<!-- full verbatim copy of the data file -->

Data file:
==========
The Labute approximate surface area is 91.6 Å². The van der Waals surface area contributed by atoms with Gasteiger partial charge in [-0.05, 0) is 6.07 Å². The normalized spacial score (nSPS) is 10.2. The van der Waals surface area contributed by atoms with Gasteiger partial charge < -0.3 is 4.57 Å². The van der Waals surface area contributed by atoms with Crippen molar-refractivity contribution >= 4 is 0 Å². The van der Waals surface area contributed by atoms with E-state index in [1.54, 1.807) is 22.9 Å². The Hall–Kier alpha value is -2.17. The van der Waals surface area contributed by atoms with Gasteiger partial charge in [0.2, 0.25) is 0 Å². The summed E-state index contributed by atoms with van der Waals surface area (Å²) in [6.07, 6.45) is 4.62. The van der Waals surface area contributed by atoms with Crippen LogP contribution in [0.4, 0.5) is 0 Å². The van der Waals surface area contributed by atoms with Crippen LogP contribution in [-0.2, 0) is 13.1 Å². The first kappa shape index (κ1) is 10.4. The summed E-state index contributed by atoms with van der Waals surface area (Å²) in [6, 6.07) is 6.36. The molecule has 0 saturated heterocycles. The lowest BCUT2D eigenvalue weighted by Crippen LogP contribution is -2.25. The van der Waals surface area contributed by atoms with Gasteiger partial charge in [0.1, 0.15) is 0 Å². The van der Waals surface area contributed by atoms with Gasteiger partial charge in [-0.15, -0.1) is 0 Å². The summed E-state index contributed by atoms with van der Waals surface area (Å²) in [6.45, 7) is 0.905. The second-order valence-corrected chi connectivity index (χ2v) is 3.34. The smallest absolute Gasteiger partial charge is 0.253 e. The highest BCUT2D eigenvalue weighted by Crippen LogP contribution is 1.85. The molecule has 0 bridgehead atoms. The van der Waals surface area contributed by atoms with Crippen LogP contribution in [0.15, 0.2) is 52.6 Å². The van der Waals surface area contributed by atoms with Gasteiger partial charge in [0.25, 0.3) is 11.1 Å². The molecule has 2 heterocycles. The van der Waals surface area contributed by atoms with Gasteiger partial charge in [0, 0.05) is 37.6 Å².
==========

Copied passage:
The Labute approximate surface area is 91.6 Å². The van der Waals surface area contributed by atoms with Gasteiger partial charge in [-0.05, 0) is 6.07 Å². The normalized spacial score (nSPS) is 10.2. The van der Waals surface area contributed by atoms with Gasteiger partial charge < -0.3 is 4.57 Å². The van der Waals surface area contributed by atoms with Crippen molar-refractivity contribution >= 4 is 0 Å². The van der Waals surface area contributed by atoms with E-state index in [1.54, 1.807) is 22.9 Å². The Hall–Kier alpha value is -2.17. The van der Waals surface area contributed by atoms with Gasteiger partial charge in [0.2, 0.25) is 0 Å². The summed E-state index contributed by atoms with van der Waals surface area (Å²) in [6.07, 6.45) is 4.62. The van der Waals surface area contributed by atoms with Crippen LogP contribution in [0.4, 0.5) is 0 Å². The van der Waals surface area contributed by atoms with Crippen LogP contribution in [-0.2, 0) is 13.1 Å². The first kappa shape index (κ1) is 10.4. The summed E-state index contributed by atoms with van der Waals surface area (Å²) in [6, 6.07) is 6.36. The molecule has 0 saturated heterocycles. The lowest BCUT2D eigenvalue weighted by Crippen LogP contribution is -2.25. The van der Waals surface area contributed by atoms with Gasteiger partial charge in [0.1, 0.15) is 0 Å². The van der Waals surface area contributed by atoms with Gasteiger partial charge in [-0.15, -0.1) is 0 Å². The summed E-state index contributed by atoms with van der Waals surface area (Å²) in [6.45, 7) is 0.905. The second-order valence-corrected chi connectivity index (χ2v) is 3.34. The smallest absolute Gasteiger partial charge is 0.253 e. The highest BCUT2D eigenvalue weighted by Crippen LogP contribution is 1.85. The molecule has 0 bridgehead atoms. The van der Waals surface area contributed by atoms with Crippen LogP contribution in [0.15, 0.2) is 52.6 Å². The van der Waals surface area contributed by atoms with Gasteiger partial charge in [0.25, 0.3) is 11.1 Å². The molecule has 2 heterocycles. The van der Waals surface area contributed by atoms with Gasteiger partial charge in [0, 0.05) is 37.6 Å².